There will be a pain point in between gas and electric. When half the nation has electric and the other half has gas, what happens to gas stations when half their demand dries up? What happens to gasoline producers? Some might close and some might cut back production. The artificially low prices of gas that Americans have enjoyed for decades will continue to rise as it becomes less of a commodity and more of a luxury good. Obviously that is from a large macro scale and a prediction that might not hold true. Diesel is used primarily by trucks and it usually isn’t that much more than gas and fairly readily available. Additionally, I suspect that cities will more likely to electrify before rural communities, so the gas pump in your small town might go anywhere anytime soon.
But if we continue on this path, there will come when a traditional ICU car will run out of gas in town and there won’t be a gas pump for miles.
The Case For Plugins
None of these things are insurmountable obstacles in the way of our march towards electrification. They can be overcome. But let me explain how a plugin hybrid (PHEV) might alleviate some of these issues.
For starters, the term PHEV has a bit of a range. It can be a traditional car with a small motor and battery for an assist around town. Or it can be a full electric car with a small gas engine as a generator.
Between the two I prefer the latter but we’ll get to that.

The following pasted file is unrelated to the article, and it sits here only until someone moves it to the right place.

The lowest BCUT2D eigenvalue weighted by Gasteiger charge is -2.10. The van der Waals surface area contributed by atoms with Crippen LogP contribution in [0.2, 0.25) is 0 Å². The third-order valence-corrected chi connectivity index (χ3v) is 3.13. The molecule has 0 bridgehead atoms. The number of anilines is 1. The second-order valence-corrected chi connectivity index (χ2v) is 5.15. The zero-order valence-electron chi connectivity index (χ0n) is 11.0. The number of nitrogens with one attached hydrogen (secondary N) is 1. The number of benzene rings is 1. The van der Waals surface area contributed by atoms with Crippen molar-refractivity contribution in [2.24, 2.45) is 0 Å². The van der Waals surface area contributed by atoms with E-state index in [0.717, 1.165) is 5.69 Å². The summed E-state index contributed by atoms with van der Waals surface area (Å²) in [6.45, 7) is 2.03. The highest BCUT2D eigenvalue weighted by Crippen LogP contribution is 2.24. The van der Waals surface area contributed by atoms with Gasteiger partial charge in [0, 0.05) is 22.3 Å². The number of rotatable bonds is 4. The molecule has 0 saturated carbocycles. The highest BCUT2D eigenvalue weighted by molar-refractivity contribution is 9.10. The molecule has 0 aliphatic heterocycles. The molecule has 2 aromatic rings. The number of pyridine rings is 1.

The basic idea is that for going around town you can use the battery and on road trips you use the gas. The average american drives around 37 miles a day, which is an average electric only range for PHEVs.
While I’m having trouble finding good data about the distribution of miles driven on a highway vs city driving., this chart from 2009 shows that trips that are 31 miles or more make up around 5% of trips that americans take. Could you take multiple trips in one day? Yes. But the point I’m making is that if you just upgraded every american to an PHEV, you could cut the average american’s gas mileage from 14,263 to just 700 miles (just one or two roadtrips a year). You could capture 95% of the benefit of electric cars in terms of emissions for 20% of the lithium.
You might point out that we are using almost the same amount of power and the electrical grid will still need augmentation. I’ll counter that you’re not charging huge batteries up and a PHEV battery can fill up on a charger in just an hour or two versus the four or five that a full EV takes. This reduces the number of concurrent grid users, which reduces strain.
Gas prices are still an issue but as there is still some need, it might stay a commodity for longer. With an electric vehicle on roadtrips, you need to stop at superchargers, which per mile, are often close to or more than what gas costs , though this might change in the future.
Local roads are still an issue since you are buying 95% less gas but the gas you buy to drive on highways and freeways can still go towards those roads.
So when you’re thinking about a new car, think about a PHEV. I got a fully electric vehicle for my last car purchase and I love it, but I think next time I might look a little more closely at PHEVs.